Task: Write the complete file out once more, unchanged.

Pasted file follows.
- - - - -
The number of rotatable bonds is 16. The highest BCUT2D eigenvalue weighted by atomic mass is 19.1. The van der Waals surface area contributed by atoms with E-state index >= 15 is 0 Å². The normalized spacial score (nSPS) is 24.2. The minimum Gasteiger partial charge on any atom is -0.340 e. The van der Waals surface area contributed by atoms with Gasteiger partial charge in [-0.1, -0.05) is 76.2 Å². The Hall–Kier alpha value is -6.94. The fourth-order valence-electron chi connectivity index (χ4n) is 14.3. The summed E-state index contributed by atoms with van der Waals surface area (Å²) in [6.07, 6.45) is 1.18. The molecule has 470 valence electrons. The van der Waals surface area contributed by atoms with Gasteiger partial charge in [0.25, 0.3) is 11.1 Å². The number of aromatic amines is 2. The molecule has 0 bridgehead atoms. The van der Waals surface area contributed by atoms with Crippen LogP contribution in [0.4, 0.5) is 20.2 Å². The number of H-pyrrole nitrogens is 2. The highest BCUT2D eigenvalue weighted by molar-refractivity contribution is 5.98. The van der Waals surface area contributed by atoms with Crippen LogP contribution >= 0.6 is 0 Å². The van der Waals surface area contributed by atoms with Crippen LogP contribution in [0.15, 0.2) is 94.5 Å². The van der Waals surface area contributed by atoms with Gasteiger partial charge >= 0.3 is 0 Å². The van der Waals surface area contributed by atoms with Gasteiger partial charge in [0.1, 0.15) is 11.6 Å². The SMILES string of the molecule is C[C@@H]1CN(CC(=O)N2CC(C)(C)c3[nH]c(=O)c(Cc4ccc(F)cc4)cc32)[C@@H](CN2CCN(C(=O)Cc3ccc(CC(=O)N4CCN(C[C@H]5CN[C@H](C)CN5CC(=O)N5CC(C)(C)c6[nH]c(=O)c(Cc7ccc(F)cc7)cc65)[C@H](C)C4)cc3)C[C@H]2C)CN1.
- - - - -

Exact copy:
The number of rotatable bonds is 16. The highest BCUT2D eigenvalue weighted by atomic mass is 19.1. The van der Waals surface area contributed by atoms with E-state index >= 15 is 0 Å². The normalized spacial score (nSPS) is 24.2. The minimum Gasteiger partial charge on any atom is -0.340 e. The van der Waals surface area contributed by atoms with Gasteiger partial charge in [-0.1, -0.05) is 76.2 Å². The Hall–Kier alpha value is -6.94. The fourth-order valence-electron chi connectivity index (χ4n) is 14.3. The summed E-state index contributed by atoms with van der Waals surface area (Å²) in [6.07, 6.45) is 1.18. The molecule has 470 valence electrons. The van der Waals surface area contributed by atoms with Gasteiger partial charge in [0.25, 0.3) is 11.1 Å². The number of aromatic amines is 2. The molecule has 0 bridgehead atoms. The van der Waals surface area contributed by atoms with Crippen LogP contribution in [0.4, 0.5) is 20.2 Å². The number of H-pyrrole nitrogens is 2. The highest BCUT2D eigenvalue weighted by molar-refractivity contribution is 5.98. The van der Waals surface area contributed by atoms with Crippen LogP contribution >= 0.6 is 0 Å². The van der Waals surface area contributed by atoms with Crippen LogP contribution in [0.15, 0.2) is 94.5 Å². The van der Waals surface area contributed by atoms with Gasteiger partial charge >= 0.3 is 0 Å². The van der Waals surface area contributed by atoms with Gasteiger partial charge in [0.1, 0.15) is 11.6 Å². The SMILES string of the molecule is C[C@@H]1CN(CC(=O)N2CC(C)(C)c3[nH]c(=O)c(Cc4ccc(F)cc4)cc32)[C@@H](CN2CCN(C(=O)Cc3ccc(CC(=O)N4CCN(C[C@H]5CN[C@H](C)CN5CC(=O)N5CC(C)(C)c6[nH]c(=O)c(Cc7ccc(F)cc7)cc65)[C@H](C)C4)cc3)C[C@H]2C)CN1.